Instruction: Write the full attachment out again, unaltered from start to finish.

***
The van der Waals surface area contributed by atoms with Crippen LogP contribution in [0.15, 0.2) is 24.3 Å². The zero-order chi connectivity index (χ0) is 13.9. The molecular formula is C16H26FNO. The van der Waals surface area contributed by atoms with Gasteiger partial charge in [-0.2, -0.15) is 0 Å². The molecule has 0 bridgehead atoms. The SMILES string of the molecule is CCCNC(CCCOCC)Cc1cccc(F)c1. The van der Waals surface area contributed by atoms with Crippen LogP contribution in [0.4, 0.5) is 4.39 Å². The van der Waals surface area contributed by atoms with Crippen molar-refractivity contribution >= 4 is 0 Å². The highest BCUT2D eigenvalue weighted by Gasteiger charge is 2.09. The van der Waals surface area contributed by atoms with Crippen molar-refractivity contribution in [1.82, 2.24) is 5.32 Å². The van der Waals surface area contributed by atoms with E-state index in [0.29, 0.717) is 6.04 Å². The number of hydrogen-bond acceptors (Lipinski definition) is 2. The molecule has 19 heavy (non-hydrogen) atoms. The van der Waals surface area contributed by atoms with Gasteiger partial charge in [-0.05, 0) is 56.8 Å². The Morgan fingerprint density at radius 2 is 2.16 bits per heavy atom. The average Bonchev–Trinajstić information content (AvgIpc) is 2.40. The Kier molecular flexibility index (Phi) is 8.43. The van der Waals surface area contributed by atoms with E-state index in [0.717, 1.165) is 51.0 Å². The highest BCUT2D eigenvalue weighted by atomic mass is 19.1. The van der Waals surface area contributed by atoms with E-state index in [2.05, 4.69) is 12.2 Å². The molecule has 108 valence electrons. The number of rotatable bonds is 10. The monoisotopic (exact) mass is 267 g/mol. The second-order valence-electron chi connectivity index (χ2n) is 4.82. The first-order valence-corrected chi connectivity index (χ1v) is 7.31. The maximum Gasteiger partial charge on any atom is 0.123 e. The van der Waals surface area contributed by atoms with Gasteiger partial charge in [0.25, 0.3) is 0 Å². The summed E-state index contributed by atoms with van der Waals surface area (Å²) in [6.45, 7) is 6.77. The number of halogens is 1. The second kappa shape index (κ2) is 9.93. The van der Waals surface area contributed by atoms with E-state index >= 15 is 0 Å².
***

The van der Waals surface area contributed by atoms with Crippen LogP contribution in [0.15, 0.2) is 24.3 Å². The zero-order chi connectivity index (χ0) is 13.9. The molecular formula is C16H26FNO. The van der Waals surface area contributed by atoms with Gasteiger partial charge in [-0.2, -0.15) is 0 Å². The molecule has 0 bridgehead atoms. The SMILES string of the molecule is CCCNC(CCCOCC)Cc1cccc(F)c1. The van der Waals surface area contributed by atoms with Crippen LogP contribution in [0.4, 0.5) is 4.39 Å². The van der Waals surface area contributed by atoms with Crippen molar-refractivity contribution >= 4 is 0 Å². The highest BCUT2D eigenvalue weighted by Gasteiger charge is 2.09. The van der Waals surface area contributed by atoms with Crippen molar-refractivity contribution in [1.82, 2.24) is 5.32 Å². The van der Waals surface area contributed by atoms with E-state index in [0.29, 0.717) is 6.04 Å². The number of hydrogen-bond acceptors (Lipinski definition) is 2. The molecule has 19 heavy (non-hydrogen) atoms. The van der Waals surface area contributed by atoms with Gasteiger partial charge in [-0.05, 0) is 56.8 Å². The Morgan fingerprint density at radius 2 is 2.16 bits per heavy atom. The average Bonchev–Trinajstić information content (AvgIpc) is 2.40. The Kier molecular flexibility index (Phi) is 8.43. The van der Waals surface area contributed by atoms with E-state index in [0.717, 1.165) is 51.0 Å². The highest BCUT2D eigenvalue weighted by atomic mass is 19.1. The van der Waals surface area contributed by atoms with E-state index in [2.05, 4.69) is 12.2 Å². The molecule has 108 valence electrons. The number of rotatable bonds is 10. The monoisotopic (exact) mass is 267 g/mol. The second-order valence-electron chi connectivity index (χ2n) is 4.82. The first-order valence-corrected chi connectivity index (χ1v) is 7.31. The maximum Gasteiger partial charge on any atom is 0.123 e. The van der Waals surface area contributed by atoms with Gasteiger partial charge in [0.25, 0.3) is 0 Å². The summed E-state index contributed by atoms with van der Waals surface area (Å²) in [6.45, 7) is 6.77. The number of halogens is 1. The second kappa shape index (κ2) is 9.93. The van der Waals surface area contributed by atoms with E-state index >= 15 is 0 Å².